Many have characterized Tesla and inventor Thomas Edison as enemies (see this and this,) but Carlson says this relationship has been misrepresented. Early in his career, Tesla worked for Edison, designing direct current generators, but famously quit to pursue his own project: the alternating current induction motor. Sure, they were on different sides of the so-called “Current Wars,” with Edison pushing for direct current and Tesla for alternating current. But Carlson considers them the Steve Jobs and Bill Gates of their time: one the brilliant marketer and businessman and the other a visionary and “tech guy.”

On a rare occasion, Edison attended a conference where Tesla was speaking. Edison, hard of hearing and not wanting to be spotted, slipped into the back of the auditorium to listen to the lecture. But Tesla spotted Edison in the crowd, called attention to him and led the audience in giving him a standing ovation.

Seifer qualifies it more, saying the two had a love/hate relationship. At first Edison dismissed Tesla, but came to eventually respect him, he said.

“When there were fires at Tesla’s laboratory, Edison provided him a lab, so clearly there was some mutual respect,” Seifer said


Tesla may have had a brilliant mind, but he was not as good at reducing his ideas to practice, Carlson said. In the race to develop transatlantic radio, Tesla described to his funder and business partner, J.P. Morgan, a new means of instant communication that involved gathering stock quotes and telegram messages, funneling them to his laboratory, where he would encode them and assign them each a new frequency. That frequency would be broadcast to a device that would fit in your hand, he explained. In other words, Tesla had envisioned the smart phone and wireless internet, Carlson said, adding that of all of his ideas, that was the one that stopped him in his tracks.

This tesla coil snuffed out the power in Colorado Springs when this photo was taken. Photo by Dickenson V. Alley, photographer at the Century Magazines via Wikimedia Commons.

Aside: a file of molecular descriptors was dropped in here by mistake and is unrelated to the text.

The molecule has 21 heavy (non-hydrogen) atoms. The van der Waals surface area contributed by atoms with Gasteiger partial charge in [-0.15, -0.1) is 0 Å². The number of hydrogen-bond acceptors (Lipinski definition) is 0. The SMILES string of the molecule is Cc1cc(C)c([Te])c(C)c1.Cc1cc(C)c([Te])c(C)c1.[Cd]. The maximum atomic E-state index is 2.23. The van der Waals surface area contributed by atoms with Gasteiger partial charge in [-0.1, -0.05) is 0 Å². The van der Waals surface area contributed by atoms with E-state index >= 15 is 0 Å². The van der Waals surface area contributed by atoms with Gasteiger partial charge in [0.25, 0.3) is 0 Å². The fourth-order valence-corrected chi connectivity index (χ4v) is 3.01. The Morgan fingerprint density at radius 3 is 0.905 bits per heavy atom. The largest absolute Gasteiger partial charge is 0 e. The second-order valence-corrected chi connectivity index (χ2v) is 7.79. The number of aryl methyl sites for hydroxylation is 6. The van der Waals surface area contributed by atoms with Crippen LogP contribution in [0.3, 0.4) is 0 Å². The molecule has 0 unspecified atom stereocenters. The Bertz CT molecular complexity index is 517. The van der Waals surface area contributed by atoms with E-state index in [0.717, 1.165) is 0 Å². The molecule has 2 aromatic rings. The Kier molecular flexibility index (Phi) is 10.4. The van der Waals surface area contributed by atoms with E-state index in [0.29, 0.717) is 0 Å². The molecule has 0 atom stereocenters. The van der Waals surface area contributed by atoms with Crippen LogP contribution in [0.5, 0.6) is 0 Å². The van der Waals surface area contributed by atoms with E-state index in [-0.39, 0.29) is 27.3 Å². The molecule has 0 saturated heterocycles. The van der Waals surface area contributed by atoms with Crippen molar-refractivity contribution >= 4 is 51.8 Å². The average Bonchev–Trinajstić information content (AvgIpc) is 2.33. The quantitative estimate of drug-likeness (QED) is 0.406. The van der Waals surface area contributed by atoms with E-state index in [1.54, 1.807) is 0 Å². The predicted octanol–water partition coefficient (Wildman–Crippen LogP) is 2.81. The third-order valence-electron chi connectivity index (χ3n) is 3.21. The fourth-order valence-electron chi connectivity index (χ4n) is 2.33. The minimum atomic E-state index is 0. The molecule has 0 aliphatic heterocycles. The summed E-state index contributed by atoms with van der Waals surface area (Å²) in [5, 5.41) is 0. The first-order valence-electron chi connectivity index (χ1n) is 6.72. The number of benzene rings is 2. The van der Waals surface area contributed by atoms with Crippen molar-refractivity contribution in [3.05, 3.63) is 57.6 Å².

“He was the first to be thinking about the information revolution in the sense of delivering information for each individual user,” Carlson said.

He also conceived of, but never developed technology for radar, X-rays, a particle beam “death ray” and radio astronomy.


One famous legend surrounding the eccentric Tesla was that he had an earthquake machine in his Manhattan laboratory that shook his building and nearly brought down the neighborhood during experiments.

Tesla’s device wasn’t actually an earthquake machine, Carlson said, but a high frequency oscillator. A piston set underneath a platform in the laboratory shook violently as it moved, another experiment in more efficient electricity.

It didn’t bring the block to ruins, Carlson said, but it did “shake the poop out of Mark Twain.” Twain was known for having digestive problems, so Tesla, who knew Twain through their gentlemen’s club, invited him over. He instructed Twain to stand on the platform while he flipped on the oscillator. After about 90 seconds, Twain jumped off the platform and ran for the facilities.


People aren’t aware that he was close friends with conservationist John Muir, Seifer said. Muir, one of the founders of the Sierra Club, loved that Tesla’s hydroelectric power system was a clean energy system.  It runs on waterfalls, which Tesla referred to as “running on the wheelwork of nature.”  Also among his friends: financiers Henry Clay Frick and Thomas Fortune Ryan. “He lived in the Waldorf Astoria, at the height of the gilded age,” Seifer said, adding that his fame later in life lessened.


Tesla could not stand the sight of pearls, to the extent that he refused to speak to women wearing them. When his secretary wore pearl jewelry, he sent her home for the day. No one knows why he had such an aversion, but Tesla had a very particular sense of style and aesthetics, Carlson said, and believed that in order to be successful, one needed to look successful. He wore white gloves to dinner every night and prided himself on being a “dapper dresser.”

Every photograph of Tesla, he said, is very carefully constructed to capture his “good side.”